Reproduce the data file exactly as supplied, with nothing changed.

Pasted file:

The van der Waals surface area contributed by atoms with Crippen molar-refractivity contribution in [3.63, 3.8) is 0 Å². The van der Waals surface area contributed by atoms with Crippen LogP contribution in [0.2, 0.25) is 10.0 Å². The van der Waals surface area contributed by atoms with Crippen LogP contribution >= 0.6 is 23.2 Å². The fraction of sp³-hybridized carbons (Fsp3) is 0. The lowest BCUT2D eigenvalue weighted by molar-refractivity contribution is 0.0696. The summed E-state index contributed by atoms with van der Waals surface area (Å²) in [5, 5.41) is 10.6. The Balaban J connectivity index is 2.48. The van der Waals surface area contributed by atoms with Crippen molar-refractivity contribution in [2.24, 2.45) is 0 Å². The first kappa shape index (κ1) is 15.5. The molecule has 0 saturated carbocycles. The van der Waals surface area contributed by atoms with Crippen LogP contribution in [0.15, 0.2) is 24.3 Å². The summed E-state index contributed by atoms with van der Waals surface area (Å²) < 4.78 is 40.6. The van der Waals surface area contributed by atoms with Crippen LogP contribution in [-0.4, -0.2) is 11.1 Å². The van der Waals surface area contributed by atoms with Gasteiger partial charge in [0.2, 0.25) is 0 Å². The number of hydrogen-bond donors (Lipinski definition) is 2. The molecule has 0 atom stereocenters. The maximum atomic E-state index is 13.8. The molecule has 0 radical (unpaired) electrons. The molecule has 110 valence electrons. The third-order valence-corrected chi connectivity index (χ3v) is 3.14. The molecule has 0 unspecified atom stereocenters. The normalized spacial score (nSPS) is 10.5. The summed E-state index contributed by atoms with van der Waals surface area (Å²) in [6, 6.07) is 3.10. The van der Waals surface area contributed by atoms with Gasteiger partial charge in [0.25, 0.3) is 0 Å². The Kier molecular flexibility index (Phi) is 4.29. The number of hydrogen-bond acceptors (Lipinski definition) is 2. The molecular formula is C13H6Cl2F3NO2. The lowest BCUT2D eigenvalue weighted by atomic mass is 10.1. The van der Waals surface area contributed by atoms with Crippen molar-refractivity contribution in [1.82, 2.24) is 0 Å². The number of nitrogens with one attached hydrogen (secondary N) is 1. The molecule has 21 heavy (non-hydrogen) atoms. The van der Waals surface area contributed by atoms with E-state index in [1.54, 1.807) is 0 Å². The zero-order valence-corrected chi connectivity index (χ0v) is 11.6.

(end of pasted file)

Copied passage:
The van der Waals surface area contributed by atoms with Crippen molar-refractivity contribution in [3.63, 3.8) is 0 Å². The van der Waals surface area contributed by atoms with Crippen LogP contribution in [0.2, 0.25) is 10.0 Å². The van der Waals surface area contributed by atoms with Crippen LogP contribution >= 0.6 is 23.2 Å². The fraction of sp³-hybridized carbons (Fsp3) is 0. The lowest BCUT2D eigenvalue weighted by molar-refractivity contribution is 0.0696. The summed E-state index contributed by atoms with van der Waals surface area (Å²) in [5, 5.41) is 10.6. The Balaban J connectivity index is 2.48. The van der Waals surface area contributed by atoms with Crippen molar-refractivity contribution in [2.24, 2.45) is 0 Å². The first kappa shape index (κ1) is 15.5. The molecule has 0 saturated carbocycles. The van der Waals surface area contributed by atoms with Crippen LogP contribution in [0.15, 0.2) is 24.3 Å². The summed E-state index contributed by atoms with van der Waals surface area (Å²) < 4.78 is 40.6. The van der Waals surface area contributed by atoms with Crippen LogP contribution in [-0.4, -0.2) is 11.1 Å². The van der Waals surface area contributed by atoms with Gasteiger partial charge in [0.2, 0.25) is 0 Å². The number of hydrogen-bond donors (Lipinski definition) is 2. The molecule has 0 atom stereocenters. The maximum atomic E-state index is 13.8. The molecule has 0 radical (unpaired) electrons. The molecule has 110 valence electrons. The third-order valence-corrected chi connectivity index (χ3v) is 3.14. The molecule has 0 unspecified atom stereocenters. The normalized spacial score (nSPS) is 10.5. The summed E-state index contributed by atoms with van der Waals surface area (Å²) in [6, 6.07) is 3.10. The van der Waals surface area contributed by atoms with Gasteiger partial charge in [0.25, 0.3) is 0 Å². The Kier molecular flexibility index (Phi) is 4.29. The number of hydrogen-bond acceptors (Lipinski definition) is 2. The molecular formula is C13H6Cl2F3NO2. The lowest BCUT2D eigenvalue weighted by atomic mass is 10.1. The van der Waals surface area contributed by atoms with Crippen molar-refractivity contribution in [1.82, 2.24) is 0 Å². The number of nitrogens with one attached hydrogen (secondary N) is 1. The molecule has 21 heavy (non-hydrogen) atoms. The van der Waals surface area contributed by atoms with E-state index in [1.54, 1.807) is 0 Å². The zero-order valence-corrected chi connectivity index (χ0v) is 11.6.